Poor information sharing between agencies meant warning signs were missed in the lead up to the murder of a 19-day-old baby by his mother, a serious case review has found.
Nicola Brown, 43, from Portsmouth, was found guilty of the murder of her son Jake following a trial in 2016.
The report said information between professionals, including hospital staff and GPs, was "left wanting".
This was particularly relevant in relation to Jake's parents' "histories", the report ordered by Portsmouth Safeguarding Children Board (PSCB) added.
Jake's father Jason Brown was acquitted of causing or allowing the death of a child.
The review claimed Mr Brown, named as Mr W in the report, had a "troubled childhood" and issues with excessive drinking.
Brown, named as Ms X, had behavioural difficulties as a child and was referred for anger management.
She also had a history of anxiety and depression, it said.
There were also reports of domestic abuse between the couple, with one altercation allegedly taking place in hospital the day after Jake, named as Child E, was born.
Brown's trial heard Jake died in December 2014 due to severe head injuries and previously suffered 17 broken ribs.
The jury was also told Brown had not informed her doctor she was expecting the child and social services were alerted to the "concealed pregnancy" after she gave birth at home.
The review found there was no record of any information being passed to the health visitor from children's social care or the police about alleged abuse within the couple's relationship.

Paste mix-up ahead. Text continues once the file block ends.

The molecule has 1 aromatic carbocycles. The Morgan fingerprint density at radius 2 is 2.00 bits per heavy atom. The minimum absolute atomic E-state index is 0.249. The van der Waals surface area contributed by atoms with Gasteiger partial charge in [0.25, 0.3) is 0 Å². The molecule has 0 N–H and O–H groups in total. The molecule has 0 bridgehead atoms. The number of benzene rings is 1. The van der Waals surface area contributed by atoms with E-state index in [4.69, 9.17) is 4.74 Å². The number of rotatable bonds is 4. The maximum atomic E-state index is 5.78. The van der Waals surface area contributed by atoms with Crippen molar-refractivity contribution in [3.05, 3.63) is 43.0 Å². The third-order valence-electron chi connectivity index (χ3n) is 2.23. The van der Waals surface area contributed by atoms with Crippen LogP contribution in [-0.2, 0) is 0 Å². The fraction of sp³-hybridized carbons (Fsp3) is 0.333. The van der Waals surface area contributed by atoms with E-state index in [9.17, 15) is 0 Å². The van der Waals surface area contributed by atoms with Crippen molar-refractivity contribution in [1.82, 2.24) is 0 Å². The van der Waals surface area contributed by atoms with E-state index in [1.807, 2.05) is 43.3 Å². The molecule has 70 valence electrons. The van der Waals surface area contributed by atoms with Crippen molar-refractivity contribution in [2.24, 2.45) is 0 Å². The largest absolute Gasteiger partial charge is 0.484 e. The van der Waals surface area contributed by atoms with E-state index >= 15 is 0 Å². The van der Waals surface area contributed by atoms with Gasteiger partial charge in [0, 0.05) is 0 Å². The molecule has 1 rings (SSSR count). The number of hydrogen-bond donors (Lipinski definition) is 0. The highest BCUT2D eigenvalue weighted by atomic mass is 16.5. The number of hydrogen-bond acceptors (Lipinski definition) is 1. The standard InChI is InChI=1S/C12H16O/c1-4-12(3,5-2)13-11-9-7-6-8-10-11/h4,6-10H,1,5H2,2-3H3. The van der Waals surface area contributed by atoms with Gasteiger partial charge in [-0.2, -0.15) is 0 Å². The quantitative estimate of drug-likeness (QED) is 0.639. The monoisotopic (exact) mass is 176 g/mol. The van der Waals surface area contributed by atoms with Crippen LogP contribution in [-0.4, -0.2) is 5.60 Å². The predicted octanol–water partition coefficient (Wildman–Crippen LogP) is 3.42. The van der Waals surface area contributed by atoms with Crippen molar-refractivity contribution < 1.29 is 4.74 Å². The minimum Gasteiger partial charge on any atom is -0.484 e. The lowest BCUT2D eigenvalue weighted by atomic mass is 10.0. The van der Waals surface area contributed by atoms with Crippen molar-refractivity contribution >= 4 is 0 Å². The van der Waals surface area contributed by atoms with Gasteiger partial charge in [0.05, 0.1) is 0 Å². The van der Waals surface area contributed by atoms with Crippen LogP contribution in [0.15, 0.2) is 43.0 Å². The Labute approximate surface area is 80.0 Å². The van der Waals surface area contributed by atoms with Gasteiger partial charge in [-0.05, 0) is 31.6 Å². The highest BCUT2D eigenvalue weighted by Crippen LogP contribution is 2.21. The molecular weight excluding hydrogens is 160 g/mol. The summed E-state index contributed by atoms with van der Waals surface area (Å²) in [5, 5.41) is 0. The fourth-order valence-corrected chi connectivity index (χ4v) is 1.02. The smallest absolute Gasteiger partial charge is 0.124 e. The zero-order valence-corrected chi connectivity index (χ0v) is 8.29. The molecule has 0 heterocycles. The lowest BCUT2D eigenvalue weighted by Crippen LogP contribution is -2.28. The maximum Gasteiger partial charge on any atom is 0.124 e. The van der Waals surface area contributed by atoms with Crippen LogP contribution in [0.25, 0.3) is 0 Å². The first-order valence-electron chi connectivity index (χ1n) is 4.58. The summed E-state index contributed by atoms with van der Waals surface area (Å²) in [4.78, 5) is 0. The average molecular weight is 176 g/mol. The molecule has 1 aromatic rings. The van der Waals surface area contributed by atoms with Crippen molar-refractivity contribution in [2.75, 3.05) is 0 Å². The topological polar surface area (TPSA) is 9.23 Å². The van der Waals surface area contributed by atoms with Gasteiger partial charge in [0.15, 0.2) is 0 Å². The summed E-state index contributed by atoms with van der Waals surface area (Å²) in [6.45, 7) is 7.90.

An assessment of a report of domestic abuse was "hindered by missing information from the police and the GP", the report added.
Although information about alleged abuse was followed up by social services, an assessment "lacked analysis and relied heavily on the parents self-reports of the incidents without considering the experience of the child".
Brown's lack of antenatal care was referred to social services but that was "of poor quality and did not contain detailed information or the context of the situation".
"The lack of clear procedures in respect of concealed pregnancies was also a factor in the misunderstanding between the agencies," the report added.
The report said PSCB has worked to improve procedures concerning concealed pregnancies, including training for staff about the associated risks, since Jake's death
PSCB said other action taken in relation to a series of recommendations included all except one of its GP practices using the same electronic record system as health visitors.
It added it had also launched a new GP and midwife liaison form after an audit found the previous one was not being used regularly.